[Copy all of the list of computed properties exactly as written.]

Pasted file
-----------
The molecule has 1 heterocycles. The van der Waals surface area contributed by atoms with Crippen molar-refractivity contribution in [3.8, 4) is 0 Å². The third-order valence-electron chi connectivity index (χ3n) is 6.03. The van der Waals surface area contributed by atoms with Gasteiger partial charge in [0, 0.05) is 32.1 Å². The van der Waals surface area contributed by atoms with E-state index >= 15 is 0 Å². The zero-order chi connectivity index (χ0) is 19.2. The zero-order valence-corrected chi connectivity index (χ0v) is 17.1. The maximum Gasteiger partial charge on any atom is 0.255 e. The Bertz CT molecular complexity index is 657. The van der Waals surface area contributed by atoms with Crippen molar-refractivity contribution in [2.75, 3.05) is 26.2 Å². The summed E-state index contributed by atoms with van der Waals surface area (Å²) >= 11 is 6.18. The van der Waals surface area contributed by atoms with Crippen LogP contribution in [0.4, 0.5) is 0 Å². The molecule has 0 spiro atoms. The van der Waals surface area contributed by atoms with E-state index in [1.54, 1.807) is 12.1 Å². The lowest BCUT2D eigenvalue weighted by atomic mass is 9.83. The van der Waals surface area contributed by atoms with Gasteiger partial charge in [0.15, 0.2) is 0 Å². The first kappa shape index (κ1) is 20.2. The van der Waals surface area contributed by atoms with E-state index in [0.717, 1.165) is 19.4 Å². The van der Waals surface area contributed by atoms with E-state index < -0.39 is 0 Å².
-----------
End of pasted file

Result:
The molecule has 1 heterocycles. The van der Waals surface area contributed by atoms with Crippen molar-refractivity contribution in [3.8, 4) is 0 Å². The third-order valence-electron chi connectivity index (χ3n) is 6.03. The van der Waals surface area contributed by atoms with Gasteiger partial charge in [0, 0.05) is 32.1 Å². The van der Waals surface area contributed by atoms with E-state index >= 15 is 0 Å². The zero-order chi connectivity index (χ0) is 19.2. The zero-order valence-corrected chi connectivity index (χ0v) is 17.1. The maximum Gasteiger partial charge on any atom is 0.255 e. The Bertz CT molecular complexity index is 657. The van der Waals surface area contributed by atoms with Crippen molar-refractivity contribution in [2.75, 3.05) is 26.2 Å². The summed E-state index contributed by atoms with van der Waals surface area (Å²) >= 11 is 6.18. The van der Waals surface area contributed by atoms with Crippen LogP contribution in [0.4, 0.5) is 0 Å². The molecule has 0 spiro atoms. The van der Waals surface area contributed by atoms with E-state index in [1.54, 1.807) is 12.1 Å². The lowest BCUT2D eigenvalue weighted by atomic mass is 9.83. The van der Waals surface area contributed by atoms with Gasteiger partial charge in [0.15, 0.2) is 0 Å². The first kappa shape index (κ1) is 20.2. The van der Waals surface area contributed by atoms with E-state index in [0.717, 1.165) is 19.4 Å². The van der Waals surface area contributed by atoms with E-state index < -0.39 is 0 Å².